The two Toyotas made no mistakes and simply ran away into the distance, giving their opposition no chance. Maybe it was just the type of race that Nicolas Lapierre needed to take part in, to restore his self-confidence (if that was what was at the root of the “personal reasons” for not racing). As a previous winner at Fuji, he surely will not have had any difficulty in keeping the car at the front; it will likely cost him a world championship title.
It was a race that was enthralling rather than exciting. With its long straight, Fuji encourages a relatively low downforce configuration. This had the double consequence of increasing tyre wear and reducing fuel consumption. This, I think, goes part of the way to explaining why Michelin’s LMP1 tyres would not last for a double stint. The improved fuel consumption also enabled all six LMP1-H entries to complete the race on just six stops each.
The shortest stint of those six-stoppers was Mark Webber in the no. 20 Porsche, whose first stint was just 10 laps, having suffered a slow puncture. André Lotterer in the no. 2 Audi tried to make his tyres go for two stints, but had to capitulate after a stint of just 16 laps; which was the shortest stint that the Audi was capable of without having to make an extra stop for fuel.
Of course all this played into the hands of Toyota. It is no secret that the Japanese manufacturer holds the horsepower advantage, and provided the team found the correct balance, the rest was a formality. Toyota also seems to have learned Audi’s trick of getting the car to improve as the race went on. Both Kazuki Nakajima and Anthony Davidson set their cars’ fastest laps in the final hour of the race. Both the Audis set theirs in the first two hours.
The one moment of controversy was the Full Course Yellow (FCY) period, just before half-distance. The debris that had to be cleared from the track was quickly dealt with, and racing was underway again in less than three minutes, but inevitably the neutralisation affected some more than others. First though, to be clear: this was a Full Course Yellow, not a Safety Car Period. The regulations allow for both, and they are different. It was a procedure first introduced during the Silverstone 6 hours in 2013, and was felt then by race control to have worked well.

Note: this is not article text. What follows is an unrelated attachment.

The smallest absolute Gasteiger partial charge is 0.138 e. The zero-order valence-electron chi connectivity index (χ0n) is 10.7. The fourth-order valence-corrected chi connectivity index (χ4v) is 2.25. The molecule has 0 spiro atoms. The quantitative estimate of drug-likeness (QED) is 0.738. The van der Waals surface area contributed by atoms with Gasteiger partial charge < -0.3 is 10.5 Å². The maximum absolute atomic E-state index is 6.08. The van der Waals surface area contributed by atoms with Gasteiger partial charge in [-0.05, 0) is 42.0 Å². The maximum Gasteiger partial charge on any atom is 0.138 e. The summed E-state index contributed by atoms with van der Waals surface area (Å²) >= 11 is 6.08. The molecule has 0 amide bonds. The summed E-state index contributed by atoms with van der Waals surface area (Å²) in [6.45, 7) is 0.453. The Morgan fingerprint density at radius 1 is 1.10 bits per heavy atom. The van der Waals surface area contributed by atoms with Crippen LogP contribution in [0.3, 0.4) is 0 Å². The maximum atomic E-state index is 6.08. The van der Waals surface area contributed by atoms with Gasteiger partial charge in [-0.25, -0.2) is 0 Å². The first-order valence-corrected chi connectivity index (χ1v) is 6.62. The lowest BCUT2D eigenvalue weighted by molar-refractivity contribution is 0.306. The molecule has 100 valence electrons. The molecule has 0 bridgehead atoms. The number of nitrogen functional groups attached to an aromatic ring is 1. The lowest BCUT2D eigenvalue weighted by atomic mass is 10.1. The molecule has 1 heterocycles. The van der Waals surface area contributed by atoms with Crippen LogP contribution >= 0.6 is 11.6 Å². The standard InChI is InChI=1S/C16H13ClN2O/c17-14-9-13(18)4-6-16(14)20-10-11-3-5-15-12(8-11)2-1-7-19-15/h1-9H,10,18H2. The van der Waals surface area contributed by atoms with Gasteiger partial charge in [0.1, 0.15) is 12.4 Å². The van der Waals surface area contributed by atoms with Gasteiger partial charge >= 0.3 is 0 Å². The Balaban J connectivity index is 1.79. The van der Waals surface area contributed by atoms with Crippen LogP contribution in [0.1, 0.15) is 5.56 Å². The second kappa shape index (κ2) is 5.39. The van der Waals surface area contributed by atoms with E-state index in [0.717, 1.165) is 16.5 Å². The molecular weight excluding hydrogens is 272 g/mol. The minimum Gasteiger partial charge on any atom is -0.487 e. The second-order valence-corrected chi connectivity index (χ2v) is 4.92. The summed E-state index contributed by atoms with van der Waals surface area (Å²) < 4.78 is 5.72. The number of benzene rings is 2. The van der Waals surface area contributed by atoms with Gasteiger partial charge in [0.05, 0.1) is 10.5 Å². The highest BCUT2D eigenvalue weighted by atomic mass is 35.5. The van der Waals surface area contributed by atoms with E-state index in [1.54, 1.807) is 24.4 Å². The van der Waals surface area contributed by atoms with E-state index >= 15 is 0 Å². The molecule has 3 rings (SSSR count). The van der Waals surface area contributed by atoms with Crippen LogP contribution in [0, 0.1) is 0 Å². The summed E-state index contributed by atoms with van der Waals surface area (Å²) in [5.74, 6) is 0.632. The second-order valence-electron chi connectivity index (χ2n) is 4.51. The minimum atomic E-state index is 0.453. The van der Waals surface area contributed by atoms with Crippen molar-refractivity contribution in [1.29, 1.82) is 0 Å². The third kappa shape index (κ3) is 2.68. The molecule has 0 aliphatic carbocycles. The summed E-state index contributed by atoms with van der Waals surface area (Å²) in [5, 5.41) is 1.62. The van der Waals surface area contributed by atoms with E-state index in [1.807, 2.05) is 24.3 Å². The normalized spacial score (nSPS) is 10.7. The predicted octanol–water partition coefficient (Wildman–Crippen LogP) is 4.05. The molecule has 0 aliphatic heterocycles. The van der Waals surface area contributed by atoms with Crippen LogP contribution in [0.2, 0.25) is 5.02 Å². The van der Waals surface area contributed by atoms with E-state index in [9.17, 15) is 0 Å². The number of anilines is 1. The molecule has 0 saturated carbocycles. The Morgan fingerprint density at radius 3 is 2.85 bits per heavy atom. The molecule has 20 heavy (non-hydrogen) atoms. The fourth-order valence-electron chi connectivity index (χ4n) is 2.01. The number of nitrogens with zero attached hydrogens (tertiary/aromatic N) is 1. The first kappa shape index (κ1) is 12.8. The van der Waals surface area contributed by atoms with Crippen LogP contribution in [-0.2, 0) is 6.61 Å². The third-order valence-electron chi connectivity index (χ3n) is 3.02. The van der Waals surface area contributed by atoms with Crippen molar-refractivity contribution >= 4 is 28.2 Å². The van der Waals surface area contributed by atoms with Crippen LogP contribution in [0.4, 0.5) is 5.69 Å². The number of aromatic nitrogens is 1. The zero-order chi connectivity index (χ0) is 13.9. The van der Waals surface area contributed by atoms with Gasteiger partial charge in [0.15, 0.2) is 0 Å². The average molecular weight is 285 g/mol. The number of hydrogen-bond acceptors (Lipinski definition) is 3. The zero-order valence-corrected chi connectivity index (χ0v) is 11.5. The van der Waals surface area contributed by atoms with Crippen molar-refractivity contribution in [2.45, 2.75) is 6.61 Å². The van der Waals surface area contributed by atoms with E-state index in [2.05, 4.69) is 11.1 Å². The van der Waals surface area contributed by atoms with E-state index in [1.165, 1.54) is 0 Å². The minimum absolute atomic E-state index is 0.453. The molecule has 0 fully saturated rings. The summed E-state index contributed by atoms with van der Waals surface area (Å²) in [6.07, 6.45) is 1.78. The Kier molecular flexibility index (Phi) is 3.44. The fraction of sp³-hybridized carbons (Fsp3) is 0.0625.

Just as with all procedures, though, it is important to understand what is and is not allowed. Under Full Course Yellow, the pit lane entry and exit remain open throughout. Cars must immediately slow down to 80km/h and must not overtake. At the end of the FCY period, messages will be displayed on the timing screens and green flags will be waved at all marshal posts. This is the signal for racing (and overtaking) to resume, “regardless of the positions of the cars relative to one another and to the line”.
Two cars took the opportunity to make pit stops: the no. 1 Audi, which was called in for Lucas di Grassi to hand over to Tom Kristensen; and the no. 27 SMP Oreca of Maurizio Mediani, which made a fuel-only stop. Everyone else stayed out, so in theory at least, should have pretty much maintained position. Here are the positions (and gaps) just before the Full Course Yellow was called.
|8||Toyota||Davidson||102||2h 34m 29.337s|
|7||Toyota||Sarrazin||102||2h 34m 36.939s||7.602s|
|14||Porsche||Jani||102||2h 35m 51.452s||1m 14.513s|
|1||Audi||di Grassi||101||2h 34m 47.473s||26.040s|
|20||Porsche||Bernhard||101||2h 35m 01.146s||13.673s|
|2||Audi||Tréluyer||101||2h 35m 43.435s||42.289s|
|13||Rebellion||Leimer||97||2h 35m 43.393s||6m 22.510s|
|26||Ligier||Canal||95||2h 35m 17.285s||2m 46.400s|
|47||KCMG Oreca||Howson||95||2h 35m 49.725s||32.440s|
|27||SMP Oreca||Mediani||94||2h 34m 40.357s||27.421s|
|35||Oak Morgan||Brundle||94||2h 34m 43.261s||2.904s|
|9||Lotus CLM||Rossiter||94||2h 34m 56.672s||13.411s|
|51||Ferrari||Bruni||90||2h 35m 37.877s||7m 27.057s|